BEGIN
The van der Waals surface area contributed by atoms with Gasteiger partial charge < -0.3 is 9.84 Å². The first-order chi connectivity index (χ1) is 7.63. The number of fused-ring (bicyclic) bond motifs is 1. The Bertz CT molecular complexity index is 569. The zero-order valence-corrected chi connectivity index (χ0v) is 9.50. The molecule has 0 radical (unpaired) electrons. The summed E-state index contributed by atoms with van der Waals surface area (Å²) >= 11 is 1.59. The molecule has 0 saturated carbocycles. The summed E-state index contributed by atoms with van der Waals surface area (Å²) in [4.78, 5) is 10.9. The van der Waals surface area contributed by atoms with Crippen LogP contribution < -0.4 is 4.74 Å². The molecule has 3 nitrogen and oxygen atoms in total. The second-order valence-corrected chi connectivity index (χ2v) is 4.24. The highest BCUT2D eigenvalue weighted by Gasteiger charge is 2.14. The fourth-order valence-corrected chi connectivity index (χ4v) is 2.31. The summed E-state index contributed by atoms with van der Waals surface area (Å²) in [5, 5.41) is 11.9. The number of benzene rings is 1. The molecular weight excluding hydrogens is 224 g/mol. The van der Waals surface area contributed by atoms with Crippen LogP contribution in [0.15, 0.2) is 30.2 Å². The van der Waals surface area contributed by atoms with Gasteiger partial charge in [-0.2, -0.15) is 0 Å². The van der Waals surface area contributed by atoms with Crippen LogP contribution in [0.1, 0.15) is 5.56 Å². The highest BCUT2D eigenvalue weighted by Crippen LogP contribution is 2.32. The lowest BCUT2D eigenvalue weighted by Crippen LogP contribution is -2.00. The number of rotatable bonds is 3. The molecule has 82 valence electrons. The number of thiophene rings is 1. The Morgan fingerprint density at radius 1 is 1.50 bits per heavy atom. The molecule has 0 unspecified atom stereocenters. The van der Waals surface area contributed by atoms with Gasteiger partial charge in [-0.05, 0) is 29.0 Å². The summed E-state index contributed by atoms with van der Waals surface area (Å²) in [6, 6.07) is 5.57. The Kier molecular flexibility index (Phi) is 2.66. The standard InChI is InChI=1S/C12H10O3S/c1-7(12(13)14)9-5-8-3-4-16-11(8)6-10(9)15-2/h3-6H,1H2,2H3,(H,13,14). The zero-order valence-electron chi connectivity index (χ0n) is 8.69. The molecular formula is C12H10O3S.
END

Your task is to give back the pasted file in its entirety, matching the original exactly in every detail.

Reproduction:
The van der Waals surface area contributed by atoms with Gasteiger partial charge < -0.3 is 9.84 Å². The first-order chi connectivity index (χ1) is 7.63. The number of fused-ring (bicyclic) bond motifs is 1. The Bertz CT molecular complexity index is 569. The zero-order valence-corrected chi connectivity index (χ0v) is 9.50. The molecule has 0 radical (unpaired) electrons. The summed E-state index contributed by atoms with van der Waals surface area (Å²) >= 11 is 1.59. The molecule has 0 saturated carbocycles. The summed E-state index contributed by atoms with van der Waals surface area (Å²) in [4.78, 5) is 10.9. The van der Waals surface area contributed by atoms with Crippen LogP contribution < -0.4 is 4.74 Å². The molecule has 3 nitrogen and oxygen atoms in total. The second-order valence-corrected chi connectivity index (χ2v) is 4.24. The highest BCUT2D eigenvalue weighted by Gasteiger charge is 2.14. The fourth-order valence-corrected chi connectivity index (χ4v) is 2.31. The summed E-state index contributed by atoms with van der Waals surface area (Å²) in [5, 5.41) is 11.9. The number of benzene rings is 1. The molecular weight excluding hydrogens is 224 g/mol. The van der Waals surface area contributed by atoms with Crippen LogP contribution in [0.15, 0.2) is 30.2 Å². The van der Waals surface area contributed by atoms with Gasteiger partial charge in [-0.2, -0.15) is 0 Å². The van der Waals surface area contributed by atoms with Crippen LogP contribution in [0.1, 0.15) is 5.56 Å². The highest BCUT2D eigenvalue weighted by Crippen LogP contribution is 2.32. The lowest BCUT2D eigenvalue weighted by Crippen LogP contribution is -2.00. The number of rotatable bonds is 3. The molecule has 82 valence electrons. The number of thiophene rings is 1. The Morgan fingerprint density at radius 1 is 1.50 bits per heavy atom. The molecule has 0 unspecified atom stereocenters. The van der Waals surface area contributed by atoms with Gasteiger partial charge in [-0.05, 0) is 29.0 Å². The summed E-state index contributed by atoms with van der Waals surface area (Å²) in [6, 6.07) is 5.57. The Kier molecular flexibility index (Phi) is 2.66. The standard InChI is InChI=1S/C12H10O3S/c1-7(12(13)14)9-5-8-3-4-16-11(8)6-10(9)15-2/h3-6H,1H2,2H3,(H,13,14). The zero-order valence-electron chi connectivity index (χ0n) is 8.69. The molecular formula is C12H10O3S.